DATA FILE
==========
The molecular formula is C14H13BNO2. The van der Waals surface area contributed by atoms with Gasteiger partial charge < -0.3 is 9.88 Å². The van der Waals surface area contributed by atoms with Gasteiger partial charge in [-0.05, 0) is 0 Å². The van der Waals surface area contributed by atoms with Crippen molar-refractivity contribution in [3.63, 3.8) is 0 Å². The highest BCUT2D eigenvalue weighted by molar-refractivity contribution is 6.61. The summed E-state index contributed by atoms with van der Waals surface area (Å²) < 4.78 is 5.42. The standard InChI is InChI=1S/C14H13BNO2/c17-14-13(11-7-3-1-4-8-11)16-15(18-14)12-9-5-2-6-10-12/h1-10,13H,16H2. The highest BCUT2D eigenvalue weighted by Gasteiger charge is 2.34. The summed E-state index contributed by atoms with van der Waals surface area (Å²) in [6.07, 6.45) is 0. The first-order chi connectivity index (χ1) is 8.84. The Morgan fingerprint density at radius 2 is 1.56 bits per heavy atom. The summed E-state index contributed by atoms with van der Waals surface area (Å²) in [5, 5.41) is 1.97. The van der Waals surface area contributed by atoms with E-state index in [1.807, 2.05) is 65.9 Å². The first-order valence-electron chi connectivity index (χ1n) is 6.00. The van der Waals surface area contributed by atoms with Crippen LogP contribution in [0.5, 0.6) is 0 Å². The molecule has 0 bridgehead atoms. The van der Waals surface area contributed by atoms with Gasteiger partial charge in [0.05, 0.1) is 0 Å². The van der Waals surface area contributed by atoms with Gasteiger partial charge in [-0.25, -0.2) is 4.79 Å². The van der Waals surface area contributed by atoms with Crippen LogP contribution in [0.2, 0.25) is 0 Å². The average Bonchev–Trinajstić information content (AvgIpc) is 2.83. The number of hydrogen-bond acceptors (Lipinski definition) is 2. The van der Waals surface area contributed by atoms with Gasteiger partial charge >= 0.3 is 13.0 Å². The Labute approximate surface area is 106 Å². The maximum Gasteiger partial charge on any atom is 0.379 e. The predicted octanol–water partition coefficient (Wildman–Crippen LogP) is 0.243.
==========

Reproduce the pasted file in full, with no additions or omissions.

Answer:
The molecular formula is C14H13BNO2. The van der Waals surface area contributed by atoms with Gasteiger partial charge < -0.3 is 9.88 Å². The van der Waals surface area contributed by atoms with Gasteiger partial charge in [-0.05, 0) is 0 Å². The van der Waals surface area contributed by atoms with Crippen molar-refractivity contribution in [3.63, 3.8) is 0 Å². The highest BCUT2D eigenvalue weighted by molar-refractivity contribution is 6.61. The summed E-state index contributed by atoms with van der Waals surface area (Å²) < 4.78 is 5.42. The standard InChI is InChI=1S/C14H13BNO2/c17-14-13(11-7-3-1-4-8-11)16-15(18-14)12-9-5-2-6-10-12/h1-10,13H,16H2. The highest BCUT2D eigenvalue weighted by Gasteiger charge is 2.34. The summed E-state index contributed by atoms with van der Waals surface area (Å²) in [6.07, 6.45) is 0. The first-order chi connectivity index (χ1) is 8.84. The Morgan fingerprint density at radius 2 is 1.56 bits per heavy atom. The summed E-state index contributed by atoms with van der Waals surface area (Å²) in [5, 5.41) is 1.97. The van der Waals surface area contributed by atoms with E-state index in [1.807, 2.05) is 65.9 Å². The first-order valence-electron chi connectivity index (χ1n) is 6.00. The van der Waals surface area contributed by atoms with Crippen LogP contribution in [0.5, 0.6) is 0 Å². The molecule has 0 bridgehead atoms. The van der Waals surface area contributed by atoms with Gasteiger partial charge in [0.05, 0.1) is 0 Å². The van der Waals surface area contributed by atoms with Gasteiger partial charge in [-0.25, -0.2) is 4.79 Å². The van der Waals surface area contributed by atoms with Crippen LogP contribution in [0.2, 0.25) is 0 Å². The average Bonchev–Trinajstić information content (AvgIpc) is 2.83. The number of hydrogen-bond acceptors (Lipinski definition) is 2. The van der Waals surface area contributed by atoms with Gasteiger partial charge >= 0.3 is 13.0 Å². The Labute approximate surface area is 106 Å². The maximum Gasteiger partial charge on any atom is 0.379 e. The predicted octanol–water partition coefficient (Wildman–Crippen LogP) is 0.243.